Research into a new approach to tuberculosis screening has yielded promising results after a trial run amongst Phnom Penh’s urban poor, according to a new paper released on Friday.
The method – called the “active case finding strategy” – involves health workers visiting people in their homes and collecting samples of mucus and saliva to test for cases of TB preemptively.
“We were able to detect TB cases among the urban poor, who have far less access to health care,” said the author of the research, PhD student Natalie Lorent of the Institute of Tropical Medicine, Antwerp.
“Untreated patients may die of the disease but they may also infect others around them. It is therefore important to find and treat new cases as soon as possible.”
TB is a leading cause of death in Cambodia, and according to the World Health Organization 2014 global tuberculosis report, almost 40,000 cases of TB were identified in the Kingdom in 2013, the most recent year for which WHO figures are available.
Preemptive screening and early diagnosis is especially important because, as Lorent notes in her report, as many as a third of all TB cases worldwide go undiagnosed.
According to the report, Lorent and her colleagues from Sihanouk Hospital Centre of Hope (SHCH), with whom she collaborated in carrying out the research, went door to door in poor urban settlements of Phnom Penh, where they diagnosed 783 TB cases.
New diagnostic tests, not previously available in Cambodia, and the use of mobile phones for instant communication, allowed swift referral and treatment of patients. Results from the trial were encouraging.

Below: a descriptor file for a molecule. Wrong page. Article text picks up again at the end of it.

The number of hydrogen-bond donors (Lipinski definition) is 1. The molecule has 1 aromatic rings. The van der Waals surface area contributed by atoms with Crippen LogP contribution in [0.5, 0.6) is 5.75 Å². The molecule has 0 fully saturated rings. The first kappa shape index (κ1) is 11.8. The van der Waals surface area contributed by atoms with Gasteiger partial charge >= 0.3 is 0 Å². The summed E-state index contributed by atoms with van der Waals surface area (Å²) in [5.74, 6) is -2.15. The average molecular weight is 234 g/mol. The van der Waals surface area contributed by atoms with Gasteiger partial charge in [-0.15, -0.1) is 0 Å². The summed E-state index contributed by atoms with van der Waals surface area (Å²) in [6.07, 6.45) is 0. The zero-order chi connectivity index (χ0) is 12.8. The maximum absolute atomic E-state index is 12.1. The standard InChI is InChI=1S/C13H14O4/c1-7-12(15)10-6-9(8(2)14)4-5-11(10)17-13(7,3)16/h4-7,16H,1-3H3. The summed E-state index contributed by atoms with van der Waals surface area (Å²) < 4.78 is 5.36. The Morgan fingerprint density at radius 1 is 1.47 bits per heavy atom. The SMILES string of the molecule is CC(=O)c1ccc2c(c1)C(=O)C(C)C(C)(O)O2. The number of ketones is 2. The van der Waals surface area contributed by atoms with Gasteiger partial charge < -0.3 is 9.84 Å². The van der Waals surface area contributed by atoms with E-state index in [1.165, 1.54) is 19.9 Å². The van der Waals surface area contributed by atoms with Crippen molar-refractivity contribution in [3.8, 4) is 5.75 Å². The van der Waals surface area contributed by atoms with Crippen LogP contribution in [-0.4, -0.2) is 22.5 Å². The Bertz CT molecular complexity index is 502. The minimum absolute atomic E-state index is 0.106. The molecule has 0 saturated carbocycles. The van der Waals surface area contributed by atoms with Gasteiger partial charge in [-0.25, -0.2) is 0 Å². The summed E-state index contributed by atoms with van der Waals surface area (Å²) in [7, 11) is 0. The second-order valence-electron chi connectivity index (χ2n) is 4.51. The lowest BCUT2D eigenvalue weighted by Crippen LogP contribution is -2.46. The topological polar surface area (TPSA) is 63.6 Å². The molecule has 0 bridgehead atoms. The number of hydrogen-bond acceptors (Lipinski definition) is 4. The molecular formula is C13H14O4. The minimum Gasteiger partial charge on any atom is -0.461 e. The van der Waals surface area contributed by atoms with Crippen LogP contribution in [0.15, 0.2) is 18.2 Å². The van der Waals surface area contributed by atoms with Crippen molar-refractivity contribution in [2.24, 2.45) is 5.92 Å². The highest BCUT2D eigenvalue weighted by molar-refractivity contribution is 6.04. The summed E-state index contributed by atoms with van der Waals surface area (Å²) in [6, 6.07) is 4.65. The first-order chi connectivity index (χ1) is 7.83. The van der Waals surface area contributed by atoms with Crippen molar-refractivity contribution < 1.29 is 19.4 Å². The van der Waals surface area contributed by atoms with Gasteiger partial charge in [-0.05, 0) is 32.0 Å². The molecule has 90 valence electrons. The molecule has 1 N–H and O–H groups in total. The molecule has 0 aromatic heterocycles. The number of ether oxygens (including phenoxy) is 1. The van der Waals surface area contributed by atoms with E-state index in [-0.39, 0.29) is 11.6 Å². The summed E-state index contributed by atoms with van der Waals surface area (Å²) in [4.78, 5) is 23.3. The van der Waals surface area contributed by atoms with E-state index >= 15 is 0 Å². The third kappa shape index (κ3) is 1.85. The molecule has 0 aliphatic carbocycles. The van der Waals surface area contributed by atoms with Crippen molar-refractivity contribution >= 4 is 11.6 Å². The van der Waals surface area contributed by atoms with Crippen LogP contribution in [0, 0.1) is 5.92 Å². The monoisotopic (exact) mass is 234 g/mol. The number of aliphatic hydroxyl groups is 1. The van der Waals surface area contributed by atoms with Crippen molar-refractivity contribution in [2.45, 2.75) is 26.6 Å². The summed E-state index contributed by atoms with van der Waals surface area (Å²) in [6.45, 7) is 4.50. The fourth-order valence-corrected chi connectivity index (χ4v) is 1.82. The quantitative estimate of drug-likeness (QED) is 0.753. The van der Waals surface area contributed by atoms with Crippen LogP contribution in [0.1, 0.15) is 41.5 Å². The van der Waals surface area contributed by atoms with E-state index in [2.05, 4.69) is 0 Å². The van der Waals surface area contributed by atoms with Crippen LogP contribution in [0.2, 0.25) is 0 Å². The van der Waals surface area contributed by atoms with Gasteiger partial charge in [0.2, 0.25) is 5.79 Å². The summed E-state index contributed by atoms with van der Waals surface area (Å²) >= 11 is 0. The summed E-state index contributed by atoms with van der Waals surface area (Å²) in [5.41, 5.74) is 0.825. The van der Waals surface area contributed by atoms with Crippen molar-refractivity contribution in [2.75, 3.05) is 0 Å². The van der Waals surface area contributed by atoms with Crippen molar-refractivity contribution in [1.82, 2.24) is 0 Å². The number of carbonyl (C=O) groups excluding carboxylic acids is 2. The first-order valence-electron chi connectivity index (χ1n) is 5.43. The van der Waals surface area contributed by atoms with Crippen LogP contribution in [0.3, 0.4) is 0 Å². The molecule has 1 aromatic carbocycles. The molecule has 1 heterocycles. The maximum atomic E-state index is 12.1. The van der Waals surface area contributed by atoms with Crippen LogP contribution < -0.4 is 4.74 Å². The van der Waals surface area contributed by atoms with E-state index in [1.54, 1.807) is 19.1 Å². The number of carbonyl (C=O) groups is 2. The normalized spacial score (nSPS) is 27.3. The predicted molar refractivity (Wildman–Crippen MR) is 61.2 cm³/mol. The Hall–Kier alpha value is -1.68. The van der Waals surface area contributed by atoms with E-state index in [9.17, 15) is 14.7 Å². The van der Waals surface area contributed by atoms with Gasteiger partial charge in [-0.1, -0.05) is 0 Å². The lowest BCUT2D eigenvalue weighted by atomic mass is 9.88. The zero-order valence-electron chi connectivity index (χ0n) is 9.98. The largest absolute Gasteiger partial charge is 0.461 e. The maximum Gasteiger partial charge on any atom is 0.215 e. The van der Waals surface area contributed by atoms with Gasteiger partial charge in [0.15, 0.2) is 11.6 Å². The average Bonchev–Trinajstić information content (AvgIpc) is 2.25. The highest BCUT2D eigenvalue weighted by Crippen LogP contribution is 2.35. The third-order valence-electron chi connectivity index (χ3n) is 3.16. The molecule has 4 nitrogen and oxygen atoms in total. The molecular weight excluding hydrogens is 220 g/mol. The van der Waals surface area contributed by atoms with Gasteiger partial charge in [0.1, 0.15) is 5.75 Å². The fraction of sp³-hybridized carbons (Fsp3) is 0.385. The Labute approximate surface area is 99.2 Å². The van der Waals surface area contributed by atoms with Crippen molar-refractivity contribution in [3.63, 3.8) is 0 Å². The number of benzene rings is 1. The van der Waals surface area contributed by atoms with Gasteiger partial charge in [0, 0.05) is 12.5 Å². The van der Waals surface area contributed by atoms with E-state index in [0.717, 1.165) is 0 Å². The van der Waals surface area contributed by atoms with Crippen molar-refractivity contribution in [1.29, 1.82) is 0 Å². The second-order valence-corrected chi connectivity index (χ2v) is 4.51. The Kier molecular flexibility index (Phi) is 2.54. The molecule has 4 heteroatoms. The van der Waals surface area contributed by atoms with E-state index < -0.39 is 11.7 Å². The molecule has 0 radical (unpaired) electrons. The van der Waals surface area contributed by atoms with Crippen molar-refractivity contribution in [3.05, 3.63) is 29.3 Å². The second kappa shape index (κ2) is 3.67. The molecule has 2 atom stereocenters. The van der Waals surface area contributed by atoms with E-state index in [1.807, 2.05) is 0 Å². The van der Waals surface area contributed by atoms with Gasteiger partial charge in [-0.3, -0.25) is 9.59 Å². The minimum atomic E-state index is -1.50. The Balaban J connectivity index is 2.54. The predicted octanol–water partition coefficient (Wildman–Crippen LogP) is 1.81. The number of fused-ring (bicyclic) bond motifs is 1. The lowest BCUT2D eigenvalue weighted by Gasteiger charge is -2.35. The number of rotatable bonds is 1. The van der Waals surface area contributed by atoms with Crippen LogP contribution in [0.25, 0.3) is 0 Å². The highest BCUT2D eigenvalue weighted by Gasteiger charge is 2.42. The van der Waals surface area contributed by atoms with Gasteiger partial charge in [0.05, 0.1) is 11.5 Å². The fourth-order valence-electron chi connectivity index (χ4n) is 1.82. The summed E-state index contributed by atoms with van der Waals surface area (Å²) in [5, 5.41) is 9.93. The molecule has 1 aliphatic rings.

“Overall 95% began TB treatment and 81% obtained a successful treatment outcome; less than 3% failed to start treatment,” the report says.
Dr. Mao Tan Eang, director for the National Centre for Tuberculosis and Leprosy Control, maintained yesterday that Cambodia has been making strong progress in general in the struggle against the disease.
“The problem of TB in Cambodia is getting smaller and smaller,” he said. “In 2014 we identified 43,000 cases, which occur in all age groups, but for the last 10 years, the prevalence of TB has declined on average by 6.5 per cent every year.”
Eang put this success down to the adoption of a way of delivering medication to patients known as DOTS (Directly Observed Therapy – Short Course) which involves health workers and volunteers visiting sick individuals on a daily basis to ensure they take their medication.
“People need to take medication for six to eight months, and before we introduced the DOTS approach, they sometimes would stop taking their medicine a few weeks into treatment because they started feeling better,” he said.